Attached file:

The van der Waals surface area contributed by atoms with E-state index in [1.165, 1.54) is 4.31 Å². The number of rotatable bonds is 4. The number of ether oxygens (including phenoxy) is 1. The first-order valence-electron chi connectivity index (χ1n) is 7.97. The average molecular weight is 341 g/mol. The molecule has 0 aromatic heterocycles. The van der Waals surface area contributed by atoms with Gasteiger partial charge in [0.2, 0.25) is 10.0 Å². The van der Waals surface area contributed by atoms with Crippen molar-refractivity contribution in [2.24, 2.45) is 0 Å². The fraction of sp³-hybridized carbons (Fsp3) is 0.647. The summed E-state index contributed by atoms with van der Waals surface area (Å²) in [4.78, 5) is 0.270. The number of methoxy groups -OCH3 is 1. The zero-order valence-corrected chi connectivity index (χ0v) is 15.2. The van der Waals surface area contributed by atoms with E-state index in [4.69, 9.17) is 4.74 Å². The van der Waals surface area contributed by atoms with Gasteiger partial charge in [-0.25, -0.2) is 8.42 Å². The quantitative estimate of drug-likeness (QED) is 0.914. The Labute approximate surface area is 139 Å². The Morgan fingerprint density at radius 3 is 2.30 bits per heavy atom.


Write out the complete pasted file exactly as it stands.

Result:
The van der Waals surface area contributed by atoms with E-state index in [1.165, 1.54) is 4.31 Å². The number of rotatable bonds is 4. The number of ether oxygens (including phenoxy) is 1. The first-order valence-electron chi connectivity index (χ1n) is 7.97. The average molecular weight is 341 g/mol. The molecule has 0 aromatic heterocycles. The van der Waals surface area contributed by atoms with Gasteiger partial charge in [0.2, 0.25) is 10.0 Å². The van der Waals surface area contributed by atoms with Crippen molar-refractivity contribution in [2.24, 2.45) is 0 Å². The fraction of sp³-hybridized carbons (Fsp3) is 0.647. The summed E-state index contributed by atoms with van der Waals surface area (Å²) in [4.78, 5) is 0.270. The number of methoxy groups -OCH3 is 1. The zero-order valence-corrected chi connectivity index (χ0v) is 15.2. The van der Waals surface area contributed by atoms with E-state index in [4.69, 9.17) is 4.74 Å². The van der Waals surface area contributed by atoms with Gasteiger partial charge in [-0.25, -0.2) is 8.42 Å². The quantitative estimate of drug-likeness (QED) is 0.914. The Labute approximate surface area is 139 Å². The Morgan fingerprint density at radius 3 is 2.30 bits per heavy atom.